Spotlight: Assessor of Safety Silliness

Dale Lowdermilk


"I had a dream," Dale Lowdermilk says, the visage of a prophet temporarily upon him. "It was last July fourth." When he woke up on July fifth, Lowdermilk had a plan. He took it upon himself to become the nation's foremost crusader for safety and fairness. A fearless lobbyist for government protection, his stands make Ralph Nader seem as uncaring as the captain of a 16th-century slave ship.

For instance, Dale Lowdermilk would have our government outlaw black widow spiders. "They're too dangerous." He is also pushing for a "sunburn law." "People must be protected," the safety advocate says. "What we need to stop skin cancer is laws that require hats, sunglasses, and sunshields on sunny days." Irresponsible anarchists such as surfers who will not wear long clothing to protect themselves, according to Lowdermilk, "should be arrested." If he could put a warning label on the sun, he would.

One of his projects and main concerns is the safety problem associated with banana peels. Lowdermilk has called for warning labels to be placed on all bananas. With concern in his voice, he explains, "People have been known to slip on banana peels and hurt themselves." In the same vein, Lowdermilk wants labels on all citrus fruits warning consumers that, because of certain allergies, oranges, lemons, and so forth can be hazardous to your health.

Lowdermilk has formed an organization called NOT-SAFE, an acronym for National Organization Taunting Safety and Fairness Everywhere. Hundreds of interested citizens have joined his public interest group, some hoisting the flag of NOT-SAFE in their own localities, calling for the federal government to "protect anyone from everything—at any cost."

For the sake of the organization, Lowdermilk busies himself compiling statistical and historical evidence of consumer product hazards. He can tell you how many people have choked to death on hot dogs (which should be illegal), or how many people have died taking aspirin (900 last year). Ninety-nine percent of all aircraft accidents could be eliminated, according to a NOT-SAFE study, "if we required all aircraft to taxi to their destinations." Another NOT-SAFE report indicates that significant safety gains would be achieved if the government forced the replacement of all plate glass windows with plexiglass.

NOT-SAFE even has documentation to prove that blue jeans represent a health hazard. It seems that a young man in Copenhagen fell asleep in a filled bathtub while wearing blue jeans. Over the course of the night, the jeans shrank and the wearer was paralyzed as the result. In the area of textiles, Lowdermilk and NOT-SAFE would also ban the sale of white sheets "to get rid of the Ku Klux Klan."

There is method in this madness. Lowdermilk's obvious sarcasm has attracted a surprising amount of media coverage. Family Weekly, the Chicago Tribune, the St. Petersburg Times, and other publications have reported on NOT-SAFE, which Lowdermilk calls "the world's most sarcastic organization." His goal of using humor and satire to attract attention to regulatory overkill seems to work well. He even has nearly two dozen congressmen on his list of paying members.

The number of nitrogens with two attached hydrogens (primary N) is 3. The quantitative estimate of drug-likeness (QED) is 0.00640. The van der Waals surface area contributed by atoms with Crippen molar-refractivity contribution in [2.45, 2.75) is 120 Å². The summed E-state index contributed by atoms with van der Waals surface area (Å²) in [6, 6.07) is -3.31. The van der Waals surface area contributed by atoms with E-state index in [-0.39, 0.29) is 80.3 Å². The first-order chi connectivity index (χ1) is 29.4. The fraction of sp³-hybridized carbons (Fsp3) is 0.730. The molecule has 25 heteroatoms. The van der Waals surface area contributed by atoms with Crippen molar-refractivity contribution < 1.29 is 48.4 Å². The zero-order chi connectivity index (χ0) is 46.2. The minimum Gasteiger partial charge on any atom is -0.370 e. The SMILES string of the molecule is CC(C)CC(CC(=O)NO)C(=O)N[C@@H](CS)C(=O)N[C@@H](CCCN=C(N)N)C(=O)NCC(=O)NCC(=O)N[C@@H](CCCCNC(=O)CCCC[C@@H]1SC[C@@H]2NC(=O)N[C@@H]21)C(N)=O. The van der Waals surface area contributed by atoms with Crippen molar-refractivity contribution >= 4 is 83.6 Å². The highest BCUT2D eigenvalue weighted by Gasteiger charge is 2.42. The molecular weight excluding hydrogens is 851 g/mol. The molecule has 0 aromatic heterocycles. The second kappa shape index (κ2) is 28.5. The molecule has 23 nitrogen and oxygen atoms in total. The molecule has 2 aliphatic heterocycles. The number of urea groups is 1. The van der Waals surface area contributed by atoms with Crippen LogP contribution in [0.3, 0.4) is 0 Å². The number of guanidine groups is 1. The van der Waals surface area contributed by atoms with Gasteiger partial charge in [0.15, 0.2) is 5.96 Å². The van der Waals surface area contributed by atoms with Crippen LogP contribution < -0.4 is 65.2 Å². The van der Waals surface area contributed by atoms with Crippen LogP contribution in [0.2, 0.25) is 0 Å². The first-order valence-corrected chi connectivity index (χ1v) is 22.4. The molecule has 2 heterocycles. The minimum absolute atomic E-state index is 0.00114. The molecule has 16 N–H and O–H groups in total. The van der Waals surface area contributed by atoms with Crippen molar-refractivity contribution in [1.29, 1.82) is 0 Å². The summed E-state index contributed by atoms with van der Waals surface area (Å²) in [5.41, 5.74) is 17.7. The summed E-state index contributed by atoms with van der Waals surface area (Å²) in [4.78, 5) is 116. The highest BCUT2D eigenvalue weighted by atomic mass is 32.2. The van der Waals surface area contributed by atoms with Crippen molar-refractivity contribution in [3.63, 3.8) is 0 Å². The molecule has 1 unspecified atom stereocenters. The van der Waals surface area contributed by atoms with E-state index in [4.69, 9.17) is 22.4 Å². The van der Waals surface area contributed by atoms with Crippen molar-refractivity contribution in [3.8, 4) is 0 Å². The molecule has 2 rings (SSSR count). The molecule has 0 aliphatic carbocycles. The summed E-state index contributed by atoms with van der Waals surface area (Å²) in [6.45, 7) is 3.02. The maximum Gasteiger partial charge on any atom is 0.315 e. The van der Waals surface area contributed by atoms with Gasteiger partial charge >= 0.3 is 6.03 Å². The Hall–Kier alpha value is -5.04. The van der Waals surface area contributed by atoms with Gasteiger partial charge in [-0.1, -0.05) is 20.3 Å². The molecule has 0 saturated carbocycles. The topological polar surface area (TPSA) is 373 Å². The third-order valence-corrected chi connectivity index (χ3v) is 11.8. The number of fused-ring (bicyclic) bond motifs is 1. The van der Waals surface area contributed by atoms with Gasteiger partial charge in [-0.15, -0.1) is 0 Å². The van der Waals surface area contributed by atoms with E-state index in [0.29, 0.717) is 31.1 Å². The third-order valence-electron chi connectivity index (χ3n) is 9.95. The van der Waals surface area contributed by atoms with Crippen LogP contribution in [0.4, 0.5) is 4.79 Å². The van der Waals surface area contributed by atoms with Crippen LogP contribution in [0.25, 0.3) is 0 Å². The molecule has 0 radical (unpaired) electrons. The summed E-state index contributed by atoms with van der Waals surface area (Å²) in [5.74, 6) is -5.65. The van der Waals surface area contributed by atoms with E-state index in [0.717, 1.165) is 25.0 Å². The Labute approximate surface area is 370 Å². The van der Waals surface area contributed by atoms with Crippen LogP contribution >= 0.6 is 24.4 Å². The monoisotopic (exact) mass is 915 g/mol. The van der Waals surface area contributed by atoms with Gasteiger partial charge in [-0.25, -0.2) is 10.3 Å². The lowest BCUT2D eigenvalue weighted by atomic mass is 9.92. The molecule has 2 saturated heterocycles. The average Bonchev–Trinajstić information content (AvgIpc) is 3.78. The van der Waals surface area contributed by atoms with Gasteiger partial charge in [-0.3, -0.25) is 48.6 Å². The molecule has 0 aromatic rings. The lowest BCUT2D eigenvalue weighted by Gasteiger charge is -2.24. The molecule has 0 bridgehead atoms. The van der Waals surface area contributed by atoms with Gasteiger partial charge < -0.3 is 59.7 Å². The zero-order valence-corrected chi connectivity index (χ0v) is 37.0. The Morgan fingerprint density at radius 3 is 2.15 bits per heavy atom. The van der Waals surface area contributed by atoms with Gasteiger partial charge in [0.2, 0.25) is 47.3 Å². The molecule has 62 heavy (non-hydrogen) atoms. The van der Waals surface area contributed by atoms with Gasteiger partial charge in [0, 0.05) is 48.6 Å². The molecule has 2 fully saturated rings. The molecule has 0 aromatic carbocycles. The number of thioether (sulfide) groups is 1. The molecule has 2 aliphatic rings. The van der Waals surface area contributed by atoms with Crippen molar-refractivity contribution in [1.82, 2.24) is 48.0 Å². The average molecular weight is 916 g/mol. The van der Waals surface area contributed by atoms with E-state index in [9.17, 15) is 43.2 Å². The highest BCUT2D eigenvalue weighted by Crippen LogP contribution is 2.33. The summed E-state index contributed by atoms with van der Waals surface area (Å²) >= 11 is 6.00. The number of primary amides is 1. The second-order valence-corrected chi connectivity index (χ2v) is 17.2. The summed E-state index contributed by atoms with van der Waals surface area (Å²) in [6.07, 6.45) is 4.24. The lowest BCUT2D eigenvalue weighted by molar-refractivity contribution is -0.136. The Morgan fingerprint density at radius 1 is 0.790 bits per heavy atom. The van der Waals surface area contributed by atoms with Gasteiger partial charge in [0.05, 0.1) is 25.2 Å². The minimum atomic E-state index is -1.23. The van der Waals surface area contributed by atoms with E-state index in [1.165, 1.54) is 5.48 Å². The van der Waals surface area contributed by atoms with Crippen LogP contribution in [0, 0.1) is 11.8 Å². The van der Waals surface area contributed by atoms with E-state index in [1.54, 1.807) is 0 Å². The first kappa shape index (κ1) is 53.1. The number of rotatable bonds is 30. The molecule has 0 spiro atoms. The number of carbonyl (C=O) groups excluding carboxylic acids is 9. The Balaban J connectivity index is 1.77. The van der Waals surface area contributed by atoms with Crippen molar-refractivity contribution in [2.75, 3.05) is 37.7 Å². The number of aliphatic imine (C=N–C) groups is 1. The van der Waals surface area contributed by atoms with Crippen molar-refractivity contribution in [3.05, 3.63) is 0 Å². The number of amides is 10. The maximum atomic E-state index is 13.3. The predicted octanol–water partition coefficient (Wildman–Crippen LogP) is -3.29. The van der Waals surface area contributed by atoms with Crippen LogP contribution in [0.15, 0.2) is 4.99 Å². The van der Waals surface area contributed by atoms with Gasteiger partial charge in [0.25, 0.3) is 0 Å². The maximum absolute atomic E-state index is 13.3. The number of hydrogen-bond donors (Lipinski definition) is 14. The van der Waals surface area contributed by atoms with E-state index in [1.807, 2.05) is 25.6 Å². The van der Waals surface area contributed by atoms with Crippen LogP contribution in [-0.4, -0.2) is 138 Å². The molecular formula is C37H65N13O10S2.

It's not the first time Lowdermilk has turned to sarcasm as a tool. He invented and marketed his own pollution solution, the "Exhausto Plug," which was a large cork and a scientific instruction manual explaining why a car stops when the exhaust pipe is blocked.

At the local level, Lowdermilk uses the editorial reply opportunity offered by radio and television stations to call for extremes in the field of regulation. He says that he has mostly encountered a very positive reaction to his techniques. He likes to get a reporter laughing at a list of absurd regulatory proposals and then go back and point out where the ludicrous proposals are actually being considered—or are even in effect.

NOT-SAFE is really a one-man operation. Lowdermilk scoffs at committees and organizations in which hierarchies are responsible for activity. His rule is: "Don't ask permission. Just do it!" One of the things he does is put out a yearly newsletter pointing out new safety statistics, the latest inanity from Washington's safety experts, and members' doings. In payment, he barters instead of requiring cash. One member paid with a photo of a horse wearing a diaper, one of the Department of Interior's more NOT-SAFE solutions to the pollution problem of using work horses on public lands.

Lowdermilk is up front about being a libertarian and encourages other people to bandy the word about more. He describes himself as a dissatisfied Republican before a chance exposure to REASON magazine offered him an alternative. Personal research, especially his reading of Murray Rothbard's For a New Liberty, backed up his initial enthusiasm. He is critical of what he sees as a tendency among libertarians not to attempt an appeal to the "real world." NOT-SAFE came about because of that sentiment.

Dale Lowdermilk is an investment counselor with extensive experience in air traffic control, an area that certainly qualifies him to speak about safety with some expertise. That he still works for the Federal Aviation Administration is a fact that is somehow consistent with his paradoxical approach to things. A normally soft-spoken individual, Lowdermilk likes to quote Sir Francis Bacon: "If we are to achieve results never before attained, we must expect to employ methods never before attempted." That sounds like a good idea, but does he realize it might be dangerous?

For information about NOT-SAFE membership and its newsletter, Lowdermilk can be reached at Box 5743, Montecito, CA 93108.

Patrick Cox is a free-lance writer.